Washington is also credited with creating the Community Workforce Initiative Now (WIN) program to train and employ thousands of people who live in communities affected by major infrastructure projects — for which he was honored as a “Champion of Change” by the White House. The WIN program is similar to L.A. Metro’s Construction Careers Program and Project Labor Agreements, which ensure that 40 percent of those hired to build L.A.’s transportation projects are people who live in low-income communities and that another 10 percent of all those hired are considered as “disadvantaged” because they have been chronically unemployed, for example, or are veterans of the Iraq war.

Washington seems well-liked all-around: by RTD staff, labor, the engineering and construction companies, developers, the smart growth crowd and the general public. I talked with him prior to his departure from Denver’s RTD.

As you know we are in the midst of discussions about whether to put another sales tax measure on the ballot next year, and a recent Metro poll suggests very strong public support. What’s your opinion?

One of my first orders of business is to sit down with each board member to understand their objectives and priorities and to develop a tactical plan based on what I hear. If the board supports the idea of a new sales tax measure, I know how to do it.

We did it in Denver in 2004 and our success was largely due to our ability to bring people together. One of the truly great things that happened is that the Metro Mayors Caucus — a nonpartisan group of 40 mayors who voluntarily come together to address complex regional issues like air pollution — unanimously supported the measure. The transit build-out has been a Metro Mayors Caucus priority since the very beginning, and they also worked with the Colorado Housing and Finance Authority on issuing bonds to finance affordable multi-family housing at stations along the rail lines.

What are some of the key lessons learned about winning the ballot measure in Denver?

I believe the specificity of the plan was key — not just with the mayors but also the general public. A very detailed plan is a must. We tried going to the ballot in 1997 and failed partly because we weren’t specific about how the money would be spent, and it took us 7 years to get back to the ballot.  Read more…

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A Tale of Two Future Bridges: New Bike/Ped Crossing on L.A. River, Fewer Sidewalks on Glendale-Hyperion

A person crossing would have to come down from the bridge on the right to the red car bridge on the left to cross the bridge. Would anyone do this and add 12 minutes to their trip in the real world?

Under the two plans announced today, a person crossing would have to come down from the bridge on the right to the red car bridge on the left to cross. Would anyone do this and add 12 minutes to their trip in the real world?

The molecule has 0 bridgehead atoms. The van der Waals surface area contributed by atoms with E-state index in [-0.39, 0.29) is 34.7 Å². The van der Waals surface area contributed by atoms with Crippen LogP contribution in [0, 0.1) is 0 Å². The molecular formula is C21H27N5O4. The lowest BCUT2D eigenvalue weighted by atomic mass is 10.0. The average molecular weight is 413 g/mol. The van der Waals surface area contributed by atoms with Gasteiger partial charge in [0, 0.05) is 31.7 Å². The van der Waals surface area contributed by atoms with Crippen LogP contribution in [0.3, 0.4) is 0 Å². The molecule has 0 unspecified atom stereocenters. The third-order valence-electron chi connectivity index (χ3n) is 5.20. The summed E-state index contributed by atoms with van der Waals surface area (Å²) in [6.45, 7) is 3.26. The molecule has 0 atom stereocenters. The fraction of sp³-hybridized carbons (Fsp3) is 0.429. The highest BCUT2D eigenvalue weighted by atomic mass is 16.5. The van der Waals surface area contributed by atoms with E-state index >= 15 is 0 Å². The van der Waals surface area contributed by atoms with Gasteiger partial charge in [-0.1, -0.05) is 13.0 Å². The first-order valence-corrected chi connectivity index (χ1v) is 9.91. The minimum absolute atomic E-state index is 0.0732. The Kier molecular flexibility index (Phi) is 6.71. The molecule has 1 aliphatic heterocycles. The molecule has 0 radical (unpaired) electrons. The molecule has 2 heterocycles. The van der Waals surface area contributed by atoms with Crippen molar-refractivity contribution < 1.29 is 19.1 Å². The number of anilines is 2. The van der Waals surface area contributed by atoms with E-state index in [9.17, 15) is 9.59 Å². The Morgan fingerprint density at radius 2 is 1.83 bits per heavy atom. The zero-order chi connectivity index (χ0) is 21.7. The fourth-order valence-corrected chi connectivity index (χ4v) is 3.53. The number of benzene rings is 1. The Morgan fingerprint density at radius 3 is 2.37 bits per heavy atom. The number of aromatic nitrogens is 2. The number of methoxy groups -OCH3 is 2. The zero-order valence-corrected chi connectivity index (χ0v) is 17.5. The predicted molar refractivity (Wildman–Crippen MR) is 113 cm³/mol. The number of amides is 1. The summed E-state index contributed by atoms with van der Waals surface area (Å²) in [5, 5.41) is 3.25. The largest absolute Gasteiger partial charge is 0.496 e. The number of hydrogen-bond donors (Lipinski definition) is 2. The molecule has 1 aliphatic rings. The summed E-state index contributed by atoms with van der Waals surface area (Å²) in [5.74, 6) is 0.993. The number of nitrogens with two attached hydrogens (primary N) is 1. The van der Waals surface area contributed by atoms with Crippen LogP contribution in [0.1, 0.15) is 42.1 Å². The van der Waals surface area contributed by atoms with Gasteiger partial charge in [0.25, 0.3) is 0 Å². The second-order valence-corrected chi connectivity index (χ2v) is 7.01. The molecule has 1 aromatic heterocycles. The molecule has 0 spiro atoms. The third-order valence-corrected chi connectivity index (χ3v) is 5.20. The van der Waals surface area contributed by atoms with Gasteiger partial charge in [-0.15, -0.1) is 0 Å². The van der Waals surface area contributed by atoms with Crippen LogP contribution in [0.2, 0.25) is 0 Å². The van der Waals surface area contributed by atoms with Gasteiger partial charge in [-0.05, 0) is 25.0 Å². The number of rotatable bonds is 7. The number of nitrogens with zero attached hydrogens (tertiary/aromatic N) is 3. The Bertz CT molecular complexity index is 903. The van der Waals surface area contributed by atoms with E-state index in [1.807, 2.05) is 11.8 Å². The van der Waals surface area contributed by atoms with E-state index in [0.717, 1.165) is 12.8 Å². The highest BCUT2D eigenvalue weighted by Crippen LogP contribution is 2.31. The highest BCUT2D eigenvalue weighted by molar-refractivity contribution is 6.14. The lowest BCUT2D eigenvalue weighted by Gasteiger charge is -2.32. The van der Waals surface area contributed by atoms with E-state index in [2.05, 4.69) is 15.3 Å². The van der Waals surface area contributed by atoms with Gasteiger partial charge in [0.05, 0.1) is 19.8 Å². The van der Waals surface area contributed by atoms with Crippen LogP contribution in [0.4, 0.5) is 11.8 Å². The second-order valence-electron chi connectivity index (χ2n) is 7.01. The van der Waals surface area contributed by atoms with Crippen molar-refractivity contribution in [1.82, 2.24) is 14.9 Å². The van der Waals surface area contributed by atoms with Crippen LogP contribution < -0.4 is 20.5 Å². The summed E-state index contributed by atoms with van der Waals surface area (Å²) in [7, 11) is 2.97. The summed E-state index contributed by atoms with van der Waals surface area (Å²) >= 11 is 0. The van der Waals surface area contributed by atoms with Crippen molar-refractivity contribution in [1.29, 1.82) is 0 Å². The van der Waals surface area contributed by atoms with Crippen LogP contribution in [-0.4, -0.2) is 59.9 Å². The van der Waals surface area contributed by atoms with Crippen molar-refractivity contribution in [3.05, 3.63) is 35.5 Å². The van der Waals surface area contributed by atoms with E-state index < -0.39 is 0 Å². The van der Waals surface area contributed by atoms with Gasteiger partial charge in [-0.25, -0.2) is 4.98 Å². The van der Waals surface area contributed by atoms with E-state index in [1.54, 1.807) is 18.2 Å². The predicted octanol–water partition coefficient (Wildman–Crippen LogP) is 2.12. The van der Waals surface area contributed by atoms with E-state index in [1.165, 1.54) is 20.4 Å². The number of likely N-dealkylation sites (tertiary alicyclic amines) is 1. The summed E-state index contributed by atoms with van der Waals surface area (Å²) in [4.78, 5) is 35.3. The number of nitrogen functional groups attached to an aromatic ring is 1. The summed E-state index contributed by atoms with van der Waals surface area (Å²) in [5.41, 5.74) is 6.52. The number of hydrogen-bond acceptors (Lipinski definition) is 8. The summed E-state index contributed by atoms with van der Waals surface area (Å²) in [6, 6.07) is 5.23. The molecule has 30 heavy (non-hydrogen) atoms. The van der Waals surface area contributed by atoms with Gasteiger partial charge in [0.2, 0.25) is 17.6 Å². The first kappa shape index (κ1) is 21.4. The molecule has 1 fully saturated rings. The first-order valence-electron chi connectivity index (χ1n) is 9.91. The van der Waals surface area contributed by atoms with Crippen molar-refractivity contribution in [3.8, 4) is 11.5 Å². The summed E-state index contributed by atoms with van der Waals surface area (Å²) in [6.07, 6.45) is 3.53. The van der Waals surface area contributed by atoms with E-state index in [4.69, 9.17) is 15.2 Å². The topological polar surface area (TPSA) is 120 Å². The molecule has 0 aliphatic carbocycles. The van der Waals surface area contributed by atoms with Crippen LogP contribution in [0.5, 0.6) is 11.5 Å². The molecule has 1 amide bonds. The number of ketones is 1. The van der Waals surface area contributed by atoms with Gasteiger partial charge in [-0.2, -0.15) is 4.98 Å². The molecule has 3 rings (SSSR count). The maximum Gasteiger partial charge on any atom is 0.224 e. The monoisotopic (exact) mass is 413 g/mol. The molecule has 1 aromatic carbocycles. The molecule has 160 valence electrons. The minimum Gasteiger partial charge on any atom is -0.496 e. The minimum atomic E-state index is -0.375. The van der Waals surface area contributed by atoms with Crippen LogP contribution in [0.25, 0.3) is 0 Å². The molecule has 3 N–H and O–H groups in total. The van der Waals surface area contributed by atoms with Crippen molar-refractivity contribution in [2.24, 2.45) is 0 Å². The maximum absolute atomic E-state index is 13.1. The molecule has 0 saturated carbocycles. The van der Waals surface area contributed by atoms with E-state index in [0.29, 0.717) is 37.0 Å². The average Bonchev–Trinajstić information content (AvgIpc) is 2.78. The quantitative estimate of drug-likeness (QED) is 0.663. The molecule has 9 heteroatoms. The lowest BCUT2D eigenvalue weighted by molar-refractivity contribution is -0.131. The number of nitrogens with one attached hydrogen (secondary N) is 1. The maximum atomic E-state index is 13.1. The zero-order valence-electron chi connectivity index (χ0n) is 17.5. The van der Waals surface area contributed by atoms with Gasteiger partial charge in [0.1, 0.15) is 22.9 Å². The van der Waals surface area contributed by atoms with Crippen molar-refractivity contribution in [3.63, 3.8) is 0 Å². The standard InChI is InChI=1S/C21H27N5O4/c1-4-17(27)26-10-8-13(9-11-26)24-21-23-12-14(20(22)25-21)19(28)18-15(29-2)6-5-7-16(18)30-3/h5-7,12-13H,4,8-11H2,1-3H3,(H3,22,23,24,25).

It was sort of a surreal moment. Even as Los Angeles City Councilmember Mitch O’Farrell stood at the podium discussing the benefits of a planned new bicycle and pedestrian crossing over the L.A. River, the Bureau of Public Works released its recommendation (PDF) that the new Glendale-Hyperion Bridge would actually have fewer feet devoted to safe sidewalks than the current bridge.

LaBonge and O’Farrell at this morning’s press event. Both pics by Damien Newton

What was supposed to be a light press conference announcing the opening of a permanent bridge project using existing support structures from an old Red Car bridge across the L.A. River turned somewhat sour for many of the community and traffic safety advocates in attendance when the Bureau announced their plans for the bridge on their website. News traveled quickly among the crowd, and the reporters present suddenly found themselves with dozens of sources for a meatier story than a made-for-bike-week announcement of new infrastructure.

In the fall of 2013, news broke that when the Glendale-Hyperion complex of bridges that connect Atwater Village and Silver Lake would be retrofitted to make them earthquake-proof, local advocates immediately noticed problems with the new design on the street portion of the bridge. Despite appearing on the city’s bicycle plan, the road redesign called for widening the existing car lanes, installing “crash barriers” in the middle of the bridge, removing a sidewalk, and adding no bike lanes.

After an explosion of public comment and a community forum which turned into a Livable Streets rally, O’Farrell, announced a citizen’s advisory committee would be formed. The Mayor’s office submitted a request for an extension to the grant. The old timeline would have precluded any major changes to the proposed road design.

Earlier today, the Bureau of Engineering released its analysis of four different designs for the new bridge, concluding that to make space for a pair of bike lanes on the new bridge, the best option was to take out one of the two sidewalks.

At the podium this morning, O’Farrell painted as rosy a picture as possible, discussing the importance of river crossings for all mode users and some of the improvements the new Hyperion Bridge will have over the existing one, including marked crosswalks and bicycle lanes. He even struck a populist tone, declaring his support for “protected bicycle lanes” on Hyperion and across the city.

But that wasn’t enough for many of the safety advocates in the audience. A press release from L.A. Walks noted that any bicyclist or pedestrian on Glendale Boulevard wanting to cross the river on the “Red Car Bridge” would need to travel twelve minutes out of their way–and are thus far more likely to use the limited sidewalk or just walk on the shoulder even without a sidewalk.

“The City of Los Angeles promotes the fact that we have moved past our auto-centric history and want to be ‘A Safe City,’ as it states in the Mayor’s Great Streets for Los Angeles Strategic Plan,” says Deborah Murphy. “We cannot achieve this goal if we can’t provide the most basic of provisions for pedestrians–a simple sidewalk on both sides of the bridge.” Read more…